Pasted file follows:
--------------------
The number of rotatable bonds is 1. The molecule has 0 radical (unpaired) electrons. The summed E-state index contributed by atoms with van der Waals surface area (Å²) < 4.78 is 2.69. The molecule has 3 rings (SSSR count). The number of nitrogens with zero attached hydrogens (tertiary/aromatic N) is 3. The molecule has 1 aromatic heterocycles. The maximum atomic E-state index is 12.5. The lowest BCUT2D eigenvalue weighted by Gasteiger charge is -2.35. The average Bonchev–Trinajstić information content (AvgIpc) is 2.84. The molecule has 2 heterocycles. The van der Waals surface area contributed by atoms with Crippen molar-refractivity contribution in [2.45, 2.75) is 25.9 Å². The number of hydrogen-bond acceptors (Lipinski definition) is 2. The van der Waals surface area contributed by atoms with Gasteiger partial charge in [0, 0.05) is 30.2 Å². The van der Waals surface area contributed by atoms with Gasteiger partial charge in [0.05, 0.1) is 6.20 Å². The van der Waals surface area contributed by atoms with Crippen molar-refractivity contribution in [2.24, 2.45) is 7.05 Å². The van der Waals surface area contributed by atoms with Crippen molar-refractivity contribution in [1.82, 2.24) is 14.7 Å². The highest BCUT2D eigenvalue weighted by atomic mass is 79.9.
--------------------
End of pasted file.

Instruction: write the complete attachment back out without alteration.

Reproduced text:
The number of rotatable bonds is 1. The molecule has 0 radical (unpaired) electrons. The summed E-state index contributed by atoms with van der Waals surface area (Å²) < 4.78 is 2.69. The molecule has 3 rings (SSSR count). The number of nitrogens with zero attached hydrogens (tertiary/aromatic N) is 3. The molecule has 1 aromatic heterocycles. The maximum atomic E-state index is 12.5. The lowest BCUT2D eigenvalue weighted by Gasteiger charge is -2.35. The average Bonchev–Trinajstić information content (AvgIpc) is 2.84. The molecule has 2 heterocycles. The van der Waals surface area contributed by atoms with Crippen molar-refractivity contribution in [2.45, 2.75) is 25.9 Å². The number of hydrogen-bond acceptors (Lipinski definition) is 2. The van der Waals surface area contributed by atoms with Gasteiger partial charge in [0, 0.05) is 30.2 Å². The van der Waals surface area contributed by atoms with Gasteiger partial charge in [0.05, 0.1) is 6.20 Å². The van der Waals surface area contributed by atoms with Crippen molar-refractivity contribution in [2.24, 2.45) is 7.05 Å². The van der Waals surface area contributed by atoms with Crippen molar-refractivity contribution in [1.82, 2.24) is 14.7 Å². The highest BCUT2D eigenvalue weighted by atomic mass is 79.9.